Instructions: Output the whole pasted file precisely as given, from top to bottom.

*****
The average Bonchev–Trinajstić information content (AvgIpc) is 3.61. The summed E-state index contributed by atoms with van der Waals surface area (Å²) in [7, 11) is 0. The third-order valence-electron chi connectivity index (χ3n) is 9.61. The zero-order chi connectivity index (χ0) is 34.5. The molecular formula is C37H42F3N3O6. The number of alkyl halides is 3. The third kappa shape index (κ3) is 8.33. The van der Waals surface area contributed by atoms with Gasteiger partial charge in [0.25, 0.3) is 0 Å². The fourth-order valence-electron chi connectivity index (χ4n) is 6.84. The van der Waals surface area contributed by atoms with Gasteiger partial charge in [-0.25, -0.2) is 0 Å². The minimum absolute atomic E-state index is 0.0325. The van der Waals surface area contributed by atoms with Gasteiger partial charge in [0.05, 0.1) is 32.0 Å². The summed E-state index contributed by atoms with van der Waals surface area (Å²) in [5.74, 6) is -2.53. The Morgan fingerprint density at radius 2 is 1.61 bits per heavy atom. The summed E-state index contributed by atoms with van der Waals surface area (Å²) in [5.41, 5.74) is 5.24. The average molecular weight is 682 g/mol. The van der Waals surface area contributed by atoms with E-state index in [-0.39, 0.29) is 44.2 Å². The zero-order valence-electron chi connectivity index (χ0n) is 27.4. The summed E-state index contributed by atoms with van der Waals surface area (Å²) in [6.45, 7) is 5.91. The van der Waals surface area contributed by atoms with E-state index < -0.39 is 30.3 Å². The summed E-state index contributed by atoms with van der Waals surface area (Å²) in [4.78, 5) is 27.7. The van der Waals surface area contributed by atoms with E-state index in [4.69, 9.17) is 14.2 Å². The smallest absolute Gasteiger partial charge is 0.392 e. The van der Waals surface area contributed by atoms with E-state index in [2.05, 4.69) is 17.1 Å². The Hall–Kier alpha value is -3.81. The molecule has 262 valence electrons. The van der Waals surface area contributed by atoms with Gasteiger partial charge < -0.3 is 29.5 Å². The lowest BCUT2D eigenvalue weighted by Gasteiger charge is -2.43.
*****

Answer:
The average Bonchev–Trinajstić information content (AvgIpc) is 3.61. The summed E-state index contributed by atoms with van der Waals surface area (Å²) in [7, 11) is 0. The third-order valence-electron chi connectivity index (χ3n) is 9.61. The zero-order chi connectivity index (χ0) is 34.5. The molecular formula is C37H42F3N3O6. The number of alkyl halides is 3. The third kappa shape index (κ3) is 8.33. The van der Waals surface area contributed by atoms with Gasteiger partial charge in [0.25, 0.3) is 0 Å². The fourth-order valence-electron chi connectivity index (χ4n) is 6.84. The van der Waals surface area contributed by atoms with Gasteiger partial charge in [-0.25, -0.2) is 0 Å². The minimum absolute atomic E-state index is 0.0325. The van der Waals surface area contributed by atoms with Gasteiger partial charge in [0.05, 0.1) is 32.0 Å². The summed E-state index contributed by atoms with van der Waals surface area (Å²) in [5.74, 6) is -2.53. The Morgan fingerprint density at radius 2 is 1.61 bits per heavy atom. The summed E-state index contributed by atoms with van der Waals surface area (Å²) in [5.41, 5.74) is 5.24. The average molecular weight is 682 g/mol. The van der Waals surface area contributed by atoms with E-state index in [-0.39, 0.29) is 44.2 Å². The zero-order valence-electron chi connectivity index (χ0n) is 27.4. The summed E-state index contributed by atoms with van der Waals surface area (Å²) in [6.45, 7) is 5.91. The van der Waals surface area contributed by atoms with E-state index < -0.39 is 30.3 Å². The summed E-state index contributed by atoms with van der Waals surface area (Å²) in [4.78, 5) is 27.7. The van der Waals surface area contributed by atoms with E-state index in [4.69, 9.17) is 14.2 Å². The smallest absolute Gasteiger partial charge is 0.392 e. The van der Waals surface area contributed by atoms with E-state index in [2.05, 4.69) is 17.1 Å². The Hall–Kier alpha value is -3.81. The molecule has 262 valence electrons. The van der Waals surface area contributed by atoms with Gasteiger partial charge < -0.3 is 29.5 Å². The lowest BCUT2D eigenvalue weighted by Gasteiger charge is -2.43.